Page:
Monday, December 15, 2008

Unethical and Uniformed Fitness Pros Tick Me Off

I'm all for people making lots of money. I don't care if they just got lucky or had rich benefactors who invested in them or whatever. As long as their product or service is legal and ethical, more power to them.

My problem is with people making money through services or products that cheat or harm people, regardless of the legality. For example, I have a problem with ill-informed fitness trainers who still promote hours of cardio for fat loss or tell women to use light weights or they'll bulk up.

I proudly get hung up on the ethics of business. I refuse to offer or promote worthless or harmful merchandise or services to members, clients or readers of my newsletter or blog.

Yes, people want to lose weight but that doesn't justify preying on them by selling worthless fat burning drinks or pills. I realize that a tan is still prized by many over the pasty look but I'm not going to lie about the safety of tanning beds just to make a few bucks.

I have never understood fitness centers equipped with tanning beds. If we're supposedly promoting health and wellness, how does increasing someone's risk of skin cancer fit in?

Just for the record, if you believe the tanning industry line that tanning beds are safe, you're misinformed. They are not. As dermatologist Jeffrey Dover, M.D. writes in his book The Youth Equation: Take 10 Years Off Your Face, "If there's enough light in that box to tan you, there's enough to cause skin cancer and wrinkling."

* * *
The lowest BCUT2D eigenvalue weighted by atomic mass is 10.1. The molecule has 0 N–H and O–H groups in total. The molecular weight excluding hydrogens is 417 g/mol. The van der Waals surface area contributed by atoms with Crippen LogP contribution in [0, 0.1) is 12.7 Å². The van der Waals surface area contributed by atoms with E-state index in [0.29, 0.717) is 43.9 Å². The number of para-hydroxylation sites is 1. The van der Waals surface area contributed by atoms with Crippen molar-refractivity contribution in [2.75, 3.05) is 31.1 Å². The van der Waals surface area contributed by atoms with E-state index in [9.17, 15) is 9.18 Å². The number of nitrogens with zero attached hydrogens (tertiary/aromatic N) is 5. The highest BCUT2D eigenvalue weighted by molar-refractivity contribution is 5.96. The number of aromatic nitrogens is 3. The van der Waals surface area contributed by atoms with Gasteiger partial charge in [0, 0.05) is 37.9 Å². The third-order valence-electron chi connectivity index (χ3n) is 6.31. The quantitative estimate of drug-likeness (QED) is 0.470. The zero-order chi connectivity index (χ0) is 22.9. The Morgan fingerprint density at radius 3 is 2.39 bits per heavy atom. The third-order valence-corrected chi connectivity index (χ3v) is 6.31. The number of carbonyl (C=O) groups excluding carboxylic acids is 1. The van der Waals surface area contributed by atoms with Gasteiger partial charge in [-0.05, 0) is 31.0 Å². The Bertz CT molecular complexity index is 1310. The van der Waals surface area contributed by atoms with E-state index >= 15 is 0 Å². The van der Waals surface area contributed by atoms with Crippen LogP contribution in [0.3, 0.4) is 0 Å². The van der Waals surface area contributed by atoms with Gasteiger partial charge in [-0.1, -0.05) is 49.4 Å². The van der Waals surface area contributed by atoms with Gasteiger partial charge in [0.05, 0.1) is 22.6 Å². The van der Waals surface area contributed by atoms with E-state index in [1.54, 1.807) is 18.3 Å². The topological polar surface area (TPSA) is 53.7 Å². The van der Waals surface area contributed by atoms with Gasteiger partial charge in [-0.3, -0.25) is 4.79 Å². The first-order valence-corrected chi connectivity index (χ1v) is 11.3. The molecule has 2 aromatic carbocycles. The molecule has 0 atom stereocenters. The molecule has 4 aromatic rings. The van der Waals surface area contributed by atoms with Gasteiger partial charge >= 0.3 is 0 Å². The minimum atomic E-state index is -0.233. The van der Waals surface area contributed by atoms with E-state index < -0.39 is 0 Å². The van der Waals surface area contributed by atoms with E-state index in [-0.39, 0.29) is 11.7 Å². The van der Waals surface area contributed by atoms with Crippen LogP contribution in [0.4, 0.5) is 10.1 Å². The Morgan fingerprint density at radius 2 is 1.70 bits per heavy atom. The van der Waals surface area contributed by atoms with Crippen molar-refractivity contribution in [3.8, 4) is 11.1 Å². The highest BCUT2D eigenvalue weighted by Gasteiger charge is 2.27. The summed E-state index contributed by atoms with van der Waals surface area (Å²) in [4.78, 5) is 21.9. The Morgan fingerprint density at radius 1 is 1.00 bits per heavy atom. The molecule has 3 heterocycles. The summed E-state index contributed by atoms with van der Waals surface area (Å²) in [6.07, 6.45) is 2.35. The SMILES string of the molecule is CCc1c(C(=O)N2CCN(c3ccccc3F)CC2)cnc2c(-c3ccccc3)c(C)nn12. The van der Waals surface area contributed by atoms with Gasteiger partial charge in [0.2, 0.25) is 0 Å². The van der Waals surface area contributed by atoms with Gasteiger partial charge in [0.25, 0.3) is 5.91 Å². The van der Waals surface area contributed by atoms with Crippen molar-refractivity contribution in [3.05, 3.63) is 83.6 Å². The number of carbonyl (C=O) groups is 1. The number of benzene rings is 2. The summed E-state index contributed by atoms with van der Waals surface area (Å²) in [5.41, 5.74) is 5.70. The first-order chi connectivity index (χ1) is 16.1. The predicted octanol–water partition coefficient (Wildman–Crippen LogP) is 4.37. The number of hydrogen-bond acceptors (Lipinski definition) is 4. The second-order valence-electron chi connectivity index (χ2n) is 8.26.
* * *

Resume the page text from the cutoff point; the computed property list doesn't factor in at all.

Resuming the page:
People are getting skin cancer from the use of tanning beds. Anyone who tells you differently is either lying or terribly misinformed.

In 2002, researchers at Dartmouth Medical School found that people who participated in indoor tanning were 2 1/2 times as likely to get squamous cell carcinoma and 1 1/2 times as likely to develop basal cell carcinoma than people who didn't tan. A study from Norway and Sweden of regular (as infrequently as once a month) indoor tanners found that they had a 55% greater chance of developing melanoma than non-tanners.

Obviously, some people will do things regardless of the risks and that is absolutely their right. It's also the right of health club owners to promote tanning even though it's an unhealthy and potentially disfiguring (not to mention potentially fatal) behavior. That doesn't make it right.


Unknown said...

Misinformed? Then do some research here.

Unethical? What's up with those derms promoting toxic sunscreens?

Mickey said...

I wondered how long it would take for a tanning bed supporter to stop by. :-)